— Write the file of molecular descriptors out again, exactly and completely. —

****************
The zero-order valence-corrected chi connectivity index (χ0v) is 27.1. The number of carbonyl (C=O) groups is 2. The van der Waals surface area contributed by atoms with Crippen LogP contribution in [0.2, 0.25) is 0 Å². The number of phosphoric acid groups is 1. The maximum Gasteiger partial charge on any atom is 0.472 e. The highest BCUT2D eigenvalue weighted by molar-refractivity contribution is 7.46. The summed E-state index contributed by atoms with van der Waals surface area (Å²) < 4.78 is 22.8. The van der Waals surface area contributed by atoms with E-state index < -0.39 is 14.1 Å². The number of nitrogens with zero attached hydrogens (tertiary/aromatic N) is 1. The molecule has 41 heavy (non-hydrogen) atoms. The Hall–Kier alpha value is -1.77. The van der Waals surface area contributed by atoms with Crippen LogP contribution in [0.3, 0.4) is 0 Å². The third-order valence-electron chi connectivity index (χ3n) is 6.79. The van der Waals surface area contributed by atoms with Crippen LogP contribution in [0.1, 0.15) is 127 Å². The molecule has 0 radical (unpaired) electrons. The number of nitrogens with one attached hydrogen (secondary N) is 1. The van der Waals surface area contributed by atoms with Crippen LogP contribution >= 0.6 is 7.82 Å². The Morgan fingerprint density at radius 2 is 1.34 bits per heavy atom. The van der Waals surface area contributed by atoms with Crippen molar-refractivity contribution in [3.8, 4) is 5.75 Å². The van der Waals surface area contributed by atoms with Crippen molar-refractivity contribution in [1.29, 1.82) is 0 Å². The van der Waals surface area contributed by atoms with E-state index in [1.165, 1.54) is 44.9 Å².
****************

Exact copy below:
The zero-order valence-corrected chi connectivity index (χ0v) is 27.1. The number of carbonyl (C=O) groups is 2. The van der Waals surface area contributed by atoms with Crippen LogP contribution in [0.2, 0.25) is 0 Å². The number of phosphoric acid groups is 1. The maximum Gasteiger partial charge on any atom is 0.472 e. The highest BCUT2D eigenvalue weighted by molar-refractivity contribution is 7.46. The summed E-state index contributed by atoms with van der Waals surface area (Å²) < 4.78 is 22.8. The van der Waals surface area contributed by atoms with E-state index < -0.39 is 14.1 Å². The number of nitrogens with zero attached hydrogens (tertiary/aromatic N) is 1. The molecule has 41 heavy (non-hydrogen) atoms. The Hall–Kier alpha value is -1.77. The van der Waals surface area contributed by atoms with Crippen LogP contribution in [0.3, 0.4) is 0 Å². The third-order valence-electron chi connectivity index (χ3n) is 6.79. The van der Waals surface area contributed by atoms with Crippen LogP contribution in [0.1, 0.15) is 127 Å². The molecule has 0 radical (unpaired) electrons. The number of nitrogens with one attached hydrogen (secondary N) is 1. The van der Waals surface area contributed by atoms with Crippen LogP contribution >= 0.6 is 7.82 Å². The Morgan fingerprint density at radius 2 is 1.34 bits per heavy atom. The van der Waals surface area contributed by atoms with Crippen molar-refractivity contribution in [3.8, 4) is 5.75 Å². The van der Waals surface area contributed by atoms with Crippen molar-refractivity contribution in [1.29, 1.82) is 0 Å². The van der Waals surface area contributed by atoms with E-state index in [1.165, 1.54) is 44.9 Å².